than forty years and died in May, 1801; James M. Jenkins, a local M.
E. preacher, who died in 1879; Horatio Wood, for twenty years a mag-
istrate and the father of Noah Wood, who died in 1860; Jason Under-
bill, sr. , who died in May, 1889; Deacon Isaac Miner, born in Connec-
ticut in 1792, settled in Butler early, and died in Rose in December,
1891 ; Micajah Aldrich, father of Edward A. ; Chester Lee, son of Lv-
man; Washington Ellinwood, son in-law of Lyman Lee; Joseph Brews-
ter, who died in Clyde; Samuel Thompson, who had six children and
died in 1852; Benjamin Kellogg, the grandfather of William B. ; Will-
iam McKoon, a typical pioneer and a local M. E. preacher, who was
succeeded on the homestead by his son Jairus; Milton Town, who died
in 1882, son of Silas; Samuel C. Pomeroy, who died in April, 1891;
Seth Craw and John Draft.

Ransom Loveless, sr. , born in Johnstown, N. Y., in 1791, came to
Butler in 1816, and died in August, 1864. His son, Ransom, jr., born
here in 1818, succeeded to the homestead. Another son was Columbus
Loveless. Nathaniel W. Tompkins became a merchant in Wolcott in
1835, but in 1841 settled on a farm in Butler. William H. Peck was
born in L821, located in Galen in 1840, removed to Wolcott in 1883, and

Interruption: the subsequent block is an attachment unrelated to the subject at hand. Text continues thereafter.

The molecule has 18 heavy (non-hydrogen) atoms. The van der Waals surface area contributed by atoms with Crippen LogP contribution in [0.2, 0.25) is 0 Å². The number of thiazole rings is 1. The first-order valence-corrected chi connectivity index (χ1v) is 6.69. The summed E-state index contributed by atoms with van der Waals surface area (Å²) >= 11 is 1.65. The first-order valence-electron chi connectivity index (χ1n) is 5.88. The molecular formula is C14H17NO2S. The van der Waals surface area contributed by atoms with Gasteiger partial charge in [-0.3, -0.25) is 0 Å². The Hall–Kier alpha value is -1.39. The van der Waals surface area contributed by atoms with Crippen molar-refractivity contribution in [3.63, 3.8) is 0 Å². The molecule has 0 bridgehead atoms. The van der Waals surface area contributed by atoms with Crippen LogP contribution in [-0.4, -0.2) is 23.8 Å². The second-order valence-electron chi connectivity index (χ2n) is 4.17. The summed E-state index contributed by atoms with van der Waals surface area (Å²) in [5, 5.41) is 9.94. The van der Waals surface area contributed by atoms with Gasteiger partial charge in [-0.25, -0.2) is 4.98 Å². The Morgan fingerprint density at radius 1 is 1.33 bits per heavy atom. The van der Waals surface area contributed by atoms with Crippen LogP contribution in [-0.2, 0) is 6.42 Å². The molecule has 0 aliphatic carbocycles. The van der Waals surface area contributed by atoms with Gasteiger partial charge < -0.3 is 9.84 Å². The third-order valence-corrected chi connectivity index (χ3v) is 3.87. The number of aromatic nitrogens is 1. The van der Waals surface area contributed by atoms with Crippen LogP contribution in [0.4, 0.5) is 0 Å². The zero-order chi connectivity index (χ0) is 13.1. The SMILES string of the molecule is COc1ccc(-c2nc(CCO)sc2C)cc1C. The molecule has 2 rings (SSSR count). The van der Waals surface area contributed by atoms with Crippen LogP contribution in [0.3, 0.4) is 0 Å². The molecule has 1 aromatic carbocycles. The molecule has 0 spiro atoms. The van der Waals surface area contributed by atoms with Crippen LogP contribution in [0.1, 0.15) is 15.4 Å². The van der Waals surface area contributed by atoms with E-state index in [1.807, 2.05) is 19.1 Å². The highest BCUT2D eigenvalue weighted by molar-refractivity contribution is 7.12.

died there in October, 1886. Joel B. Bishop, the father of Benjamin,
came to Rose about 1812, but later moved to Butler and died in March,
1875, aged seventy-five. Abijah Upham, born in Saratoga county in


L795, served in the War of L812, and removed hither from Victory,
X. V., in L825. He died in February, 1881. John Kellogg, a native of
Massachusetts, came to Butler when nine years old and died on the
homestead May 25, 1876, aged seventy-four. Israel J. Clapp settled
here in 1822 and died in December, 1802. He was born in Massachu-
setts in June, 1796, served in the War of 1812, and was a carpenter by
trade. He was prominent in town affairs. About 1829 Ransom Ward
opened a store in a frame building a half mile west of West Butler,
which was the first mercantile establishment in town, but it was soon

Hon. Thomas Johnson, born in Saratoga county in 1814, came to
Butler from Mexico, N. Y. , when twenty years of age and lived with
his uncle, Thomas Armstrong. He was a school teacher, farmer, and
town superintendent of schools, and served in the Assembly in 1856-
57. Two of his sons enlisted in the 9th Heavy Artillery. Mr. John-
son died January 23, 1890.